EBRD says conditions for SMEs in Western Balkans have improved

EBRD says conditions for SMEs in Western Balkans have improved

The countries of the Western Balkans and Turkey are making progress in exploiting the potential of their small and medium-sized enterprises (SMEs), yet much remains to be done, a study presented at the EBRD Annual Meeting in Sarajevo today finds.

The SME Policy Index: Western Balkans and Turkey 2019 states that “significant strides in building a more SME-friendly policy environment have been made” in the pre-accession economies Albania, Bosnia and Herzegovina, Kosovo, Montenegro, North Macedonia, Serbia and Turkey, the subject of the report, in comparison to the latest examination in 2016.

Since the last assessment, the seven EU pre-accession economies have made progress across a number of areas. The most significant improvements can be seen in the area of public services available to SMEs, including the roll-out of e-government services and easier registration, licensing and tax compliance procedures which greatly help reduce the administrative burden on small businesses.

Public procurement procedures have been simplified which should make them more accessible to SMEs. There is further room for improvement, but this is a significant step toward a public procurement framework that supports greater participation by small businesses, allowing them to tap into this important market.

After years of post-crisis difficulties in the banking sector, especially in the Western Balkans, access to credit is improving in a number of economies, including to SMEs. However, lending to small businesses remains subdued across large parts of the region. Bank lending is supported by government-sponsored financing or guarantee schemes and some economies have made efforts to improve their design in order to be more market and user friendly. Legal reforms have started or been implemented in a number of economies to lay the groundwork for the development of non-bank financing alternatives such as leasing and factoring. Few economies also explore venture capital and crowdfunding to allow for a wider range of funding sources.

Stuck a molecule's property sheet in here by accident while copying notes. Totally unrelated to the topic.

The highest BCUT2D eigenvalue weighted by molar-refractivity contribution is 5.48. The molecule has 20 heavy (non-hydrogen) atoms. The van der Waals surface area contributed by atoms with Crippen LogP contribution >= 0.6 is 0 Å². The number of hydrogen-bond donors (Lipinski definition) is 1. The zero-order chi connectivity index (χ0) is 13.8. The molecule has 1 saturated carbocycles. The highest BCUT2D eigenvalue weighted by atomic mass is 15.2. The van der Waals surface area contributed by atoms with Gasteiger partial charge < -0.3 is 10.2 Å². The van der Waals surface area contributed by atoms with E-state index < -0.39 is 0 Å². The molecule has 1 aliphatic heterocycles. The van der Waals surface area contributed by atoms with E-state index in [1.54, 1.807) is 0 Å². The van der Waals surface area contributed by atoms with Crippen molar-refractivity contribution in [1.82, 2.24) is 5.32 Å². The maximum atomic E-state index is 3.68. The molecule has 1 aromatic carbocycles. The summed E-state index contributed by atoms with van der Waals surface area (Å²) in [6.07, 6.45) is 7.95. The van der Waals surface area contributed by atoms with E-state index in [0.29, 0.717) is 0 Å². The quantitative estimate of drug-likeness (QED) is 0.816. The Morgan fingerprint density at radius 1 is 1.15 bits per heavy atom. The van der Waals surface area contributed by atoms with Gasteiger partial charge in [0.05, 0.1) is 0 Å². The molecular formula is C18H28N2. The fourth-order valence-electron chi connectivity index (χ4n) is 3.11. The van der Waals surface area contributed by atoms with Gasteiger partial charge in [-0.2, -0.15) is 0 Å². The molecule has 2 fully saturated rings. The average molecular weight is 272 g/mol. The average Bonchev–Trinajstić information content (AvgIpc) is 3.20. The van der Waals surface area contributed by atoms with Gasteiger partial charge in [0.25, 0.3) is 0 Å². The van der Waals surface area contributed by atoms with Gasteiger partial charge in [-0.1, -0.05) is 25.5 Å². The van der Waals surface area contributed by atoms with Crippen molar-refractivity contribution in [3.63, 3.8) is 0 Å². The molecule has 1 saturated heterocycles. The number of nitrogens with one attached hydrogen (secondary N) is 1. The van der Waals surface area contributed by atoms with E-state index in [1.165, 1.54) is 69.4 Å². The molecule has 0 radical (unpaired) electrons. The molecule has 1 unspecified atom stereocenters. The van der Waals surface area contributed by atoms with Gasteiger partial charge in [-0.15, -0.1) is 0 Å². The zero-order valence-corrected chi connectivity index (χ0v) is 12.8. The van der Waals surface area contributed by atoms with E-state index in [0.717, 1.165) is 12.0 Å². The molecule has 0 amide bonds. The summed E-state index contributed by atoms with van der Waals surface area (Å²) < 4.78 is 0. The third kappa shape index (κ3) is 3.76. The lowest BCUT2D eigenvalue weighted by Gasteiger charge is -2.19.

Pierre Heilbronn, Vice President for Policy and Partnerships at the EBRD said: “Developing a dynamic and competitive SME sector has become even more of a priority for the region’s governments as they advance toward EU accession. The EBRD is committed to supporting this process with a mix of investments and engagement in policy reforms. Our record total investment of more than €1.1 billion in the Western Balkans last year spurs us to do even more in the following years together with our partners, in particular the EU.”

When opening the lauch of the SME Policy Index Katarína Mathernová (Deputy Director-General, European Commission) said: “The SME Policy Index provides valuable recommendations to policy makers of the region. The SMEs are the centre of the EU external policies as they are the backbone not only of the EU’s but also of our partners’ economies. To scale up and grow they need concrete advice on access to international financing and markets.”

Although the small business sector is critical to these economies, its potential remains “largely untapped”, the report says: “SMEs are under-represented in international trade and their contribution to value added remains low as they have difficulties in moving or expanding into high-value added activities.”